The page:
Friday, April 19, 2013

SHABBAT: Carrying an object outdoors

 Last Friday we began our overview of the melakha (=an activity which is forbidden to perform on Shabbat) named "hotza-a", i.e., carrying, transferring an object from one domain to another domain.   The Rabbis distinguished between four different domains. 1. reshut ha-yahid a private domain , 2. reshut ha-rabbim, a public domain, 3. karmelit , the semipublic domain, and  4. meqom petor,  the exempted domain They specified case by case, in detail and at length all the different situations and laws pertaining to each category. 

There is one particular case on which we will focus our attention first, because in our days and our urban reality, this is probably the most practical case: carrying an object within a public domain, which is also considered part of this melakha (MT Shabbat,  12:8).   
But why would carrying an object in the public domain be considered as transferring it from one domain to another domain? Although this is classified as a legal axiom (Halakha leMoshe miSinai), the reasoning behind it is the following:  according to Jewish law a person standing in the public domain is deemed to create around himself a sort of a personal private domain in the area around his body. It is an abstract  perimeter of authority and liability. Jewish Law defines the area of this domain as a square of approximately six feet by six feet, each side (visually, and to be more precise,  it is the length of the person when he lays down on the floor with his arms extended. Thus, this square is slightly different in size from person to person).  Now, if for example two people, Mr A and Mr B, see a lost object in the street and both claim possession on that object, if the object happens to be within six feet of Mr A, he has the legal right to keep this object.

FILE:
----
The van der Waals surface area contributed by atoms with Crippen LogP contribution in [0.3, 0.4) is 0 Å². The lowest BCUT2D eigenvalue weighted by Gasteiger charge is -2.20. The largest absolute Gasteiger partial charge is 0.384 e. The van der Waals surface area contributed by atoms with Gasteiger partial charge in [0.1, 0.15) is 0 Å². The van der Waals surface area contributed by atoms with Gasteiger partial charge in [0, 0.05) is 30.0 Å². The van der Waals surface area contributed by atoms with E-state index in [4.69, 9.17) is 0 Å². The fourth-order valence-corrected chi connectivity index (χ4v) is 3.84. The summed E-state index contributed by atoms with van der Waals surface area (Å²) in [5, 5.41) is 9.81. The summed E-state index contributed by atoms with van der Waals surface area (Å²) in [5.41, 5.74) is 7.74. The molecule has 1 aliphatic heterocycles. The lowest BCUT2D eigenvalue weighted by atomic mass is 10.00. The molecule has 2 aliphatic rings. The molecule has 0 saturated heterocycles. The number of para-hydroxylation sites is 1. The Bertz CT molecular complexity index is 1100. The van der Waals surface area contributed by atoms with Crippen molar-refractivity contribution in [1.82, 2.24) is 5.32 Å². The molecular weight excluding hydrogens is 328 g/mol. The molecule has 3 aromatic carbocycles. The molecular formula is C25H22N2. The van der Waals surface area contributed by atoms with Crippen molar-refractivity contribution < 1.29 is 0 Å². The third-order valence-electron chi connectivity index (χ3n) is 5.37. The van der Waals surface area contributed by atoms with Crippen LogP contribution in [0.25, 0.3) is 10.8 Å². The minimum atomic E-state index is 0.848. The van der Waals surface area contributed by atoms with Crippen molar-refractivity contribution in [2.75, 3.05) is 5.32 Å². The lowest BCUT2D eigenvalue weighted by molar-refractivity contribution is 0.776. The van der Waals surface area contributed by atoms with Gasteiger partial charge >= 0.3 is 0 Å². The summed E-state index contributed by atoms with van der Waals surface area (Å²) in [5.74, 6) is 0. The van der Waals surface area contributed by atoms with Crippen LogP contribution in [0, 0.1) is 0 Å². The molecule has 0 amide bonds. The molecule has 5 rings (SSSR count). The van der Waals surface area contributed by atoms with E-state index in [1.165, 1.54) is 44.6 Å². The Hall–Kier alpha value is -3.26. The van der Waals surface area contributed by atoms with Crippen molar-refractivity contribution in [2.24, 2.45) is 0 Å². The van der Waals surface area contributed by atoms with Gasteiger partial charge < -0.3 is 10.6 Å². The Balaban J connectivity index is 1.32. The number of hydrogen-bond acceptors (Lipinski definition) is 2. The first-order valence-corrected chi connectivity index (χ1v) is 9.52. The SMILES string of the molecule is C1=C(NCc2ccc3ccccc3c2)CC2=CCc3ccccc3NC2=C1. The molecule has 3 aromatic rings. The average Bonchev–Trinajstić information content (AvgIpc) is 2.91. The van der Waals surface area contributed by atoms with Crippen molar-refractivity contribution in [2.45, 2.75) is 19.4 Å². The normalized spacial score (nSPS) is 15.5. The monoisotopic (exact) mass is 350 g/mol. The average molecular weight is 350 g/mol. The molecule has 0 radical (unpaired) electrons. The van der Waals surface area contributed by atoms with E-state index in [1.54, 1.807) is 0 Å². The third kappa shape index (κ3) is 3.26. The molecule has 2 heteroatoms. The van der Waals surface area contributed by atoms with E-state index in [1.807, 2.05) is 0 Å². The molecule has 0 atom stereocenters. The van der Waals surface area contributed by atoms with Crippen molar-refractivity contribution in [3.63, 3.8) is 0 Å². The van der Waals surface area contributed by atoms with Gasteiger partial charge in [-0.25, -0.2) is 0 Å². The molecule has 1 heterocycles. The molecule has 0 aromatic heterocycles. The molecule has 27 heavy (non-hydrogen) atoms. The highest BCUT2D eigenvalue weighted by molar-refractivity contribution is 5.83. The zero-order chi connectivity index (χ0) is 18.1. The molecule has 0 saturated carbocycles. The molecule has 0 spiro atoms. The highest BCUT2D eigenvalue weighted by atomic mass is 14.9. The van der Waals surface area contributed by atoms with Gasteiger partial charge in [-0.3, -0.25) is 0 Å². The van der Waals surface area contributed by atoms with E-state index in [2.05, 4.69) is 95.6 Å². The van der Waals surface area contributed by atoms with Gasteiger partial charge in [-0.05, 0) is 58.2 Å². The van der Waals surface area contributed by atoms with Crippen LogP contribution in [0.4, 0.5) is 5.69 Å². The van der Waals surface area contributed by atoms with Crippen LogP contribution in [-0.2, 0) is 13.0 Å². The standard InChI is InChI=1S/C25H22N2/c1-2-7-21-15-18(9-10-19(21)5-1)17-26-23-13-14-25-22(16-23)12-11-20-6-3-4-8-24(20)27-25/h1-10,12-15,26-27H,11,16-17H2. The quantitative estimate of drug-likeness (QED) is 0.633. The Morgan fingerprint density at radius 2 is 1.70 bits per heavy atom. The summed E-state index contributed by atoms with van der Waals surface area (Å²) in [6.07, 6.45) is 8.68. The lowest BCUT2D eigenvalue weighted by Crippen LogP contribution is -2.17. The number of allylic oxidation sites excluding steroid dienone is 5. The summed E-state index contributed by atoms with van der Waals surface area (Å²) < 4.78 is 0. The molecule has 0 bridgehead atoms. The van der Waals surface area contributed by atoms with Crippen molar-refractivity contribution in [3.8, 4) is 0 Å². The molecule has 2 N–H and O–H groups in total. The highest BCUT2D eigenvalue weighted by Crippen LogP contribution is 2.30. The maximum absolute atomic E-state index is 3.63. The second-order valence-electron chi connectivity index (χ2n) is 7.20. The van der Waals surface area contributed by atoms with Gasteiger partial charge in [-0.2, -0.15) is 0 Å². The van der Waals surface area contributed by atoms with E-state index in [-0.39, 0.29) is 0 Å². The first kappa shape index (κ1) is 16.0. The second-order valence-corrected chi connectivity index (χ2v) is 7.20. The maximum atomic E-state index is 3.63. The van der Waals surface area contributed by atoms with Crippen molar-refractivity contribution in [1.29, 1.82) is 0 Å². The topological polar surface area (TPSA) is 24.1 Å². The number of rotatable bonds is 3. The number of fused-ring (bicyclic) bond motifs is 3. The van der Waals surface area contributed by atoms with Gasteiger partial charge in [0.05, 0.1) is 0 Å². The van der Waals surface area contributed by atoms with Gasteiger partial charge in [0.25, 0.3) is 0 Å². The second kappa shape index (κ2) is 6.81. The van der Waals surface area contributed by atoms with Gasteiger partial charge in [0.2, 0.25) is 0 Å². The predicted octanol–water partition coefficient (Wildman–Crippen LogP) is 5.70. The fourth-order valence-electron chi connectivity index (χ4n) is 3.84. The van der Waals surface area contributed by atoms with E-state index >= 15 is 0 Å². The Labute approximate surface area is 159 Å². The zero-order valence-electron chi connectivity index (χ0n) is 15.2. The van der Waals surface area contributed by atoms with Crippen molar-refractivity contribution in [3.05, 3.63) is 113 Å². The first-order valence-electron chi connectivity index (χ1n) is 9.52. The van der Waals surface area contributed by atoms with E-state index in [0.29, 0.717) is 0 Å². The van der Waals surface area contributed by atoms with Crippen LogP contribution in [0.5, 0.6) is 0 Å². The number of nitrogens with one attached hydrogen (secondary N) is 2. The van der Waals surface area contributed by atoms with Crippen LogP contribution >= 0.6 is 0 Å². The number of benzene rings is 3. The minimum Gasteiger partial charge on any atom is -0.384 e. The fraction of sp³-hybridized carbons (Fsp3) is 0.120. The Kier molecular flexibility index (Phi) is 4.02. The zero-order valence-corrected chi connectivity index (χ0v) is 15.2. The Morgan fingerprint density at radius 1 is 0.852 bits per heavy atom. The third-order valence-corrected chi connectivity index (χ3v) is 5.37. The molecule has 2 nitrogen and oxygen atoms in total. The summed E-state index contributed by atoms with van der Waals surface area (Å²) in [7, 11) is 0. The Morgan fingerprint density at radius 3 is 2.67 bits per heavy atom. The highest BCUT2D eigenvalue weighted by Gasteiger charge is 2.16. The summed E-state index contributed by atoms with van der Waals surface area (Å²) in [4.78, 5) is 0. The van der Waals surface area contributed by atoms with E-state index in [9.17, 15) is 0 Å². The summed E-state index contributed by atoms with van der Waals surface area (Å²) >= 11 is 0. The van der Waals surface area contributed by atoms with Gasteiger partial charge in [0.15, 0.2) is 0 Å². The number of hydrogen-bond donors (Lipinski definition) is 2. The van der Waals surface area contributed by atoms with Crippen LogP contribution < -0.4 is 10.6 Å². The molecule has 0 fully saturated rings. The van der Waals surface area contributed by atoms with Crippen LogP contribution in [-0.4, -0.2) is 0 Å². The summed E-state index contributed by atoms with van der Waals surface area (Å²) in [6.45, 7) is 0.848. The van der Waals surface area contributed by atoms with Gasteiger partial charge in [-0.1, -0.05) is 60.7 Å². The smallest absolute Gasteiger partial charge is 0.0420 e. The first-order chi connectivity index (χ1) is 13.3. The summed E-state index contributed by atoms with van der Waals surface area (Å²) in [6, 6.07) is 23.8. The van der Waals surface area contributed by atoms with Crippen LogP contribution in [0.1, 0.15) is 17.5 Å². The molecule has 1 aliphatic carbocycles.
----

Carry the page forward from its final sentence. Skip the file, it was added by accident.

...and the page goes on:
So, the six feet perimeter around me is an abstract reshut hayahid, i.e., my private domain within the public domain.  Now, this area is re-created anew every time the person rests on another spot of the public domain.  Therefore, if I carry an object from my present perimeter (Area 1) into an area more than  six feet away (Area 2) it is like transferring an object from one domain to another domain.  Consequently, for example, I am permitted to transport an object in the street within my own six feet: if I take my glasses off, I can carry them within my six feet but not beyond six feet.    

(to be continued...)

Shabbat Shalom. 
Candle lighting in NYC:  7.19 pm

Shabbat Ends in NYC:  8.20 pm

Thursday, April 18, 2013

Pirqe Abot, 2:8: Rabbi Magriso on overeating

He [Hillel] used to say  "the more meat [i.e., food] the more maggots".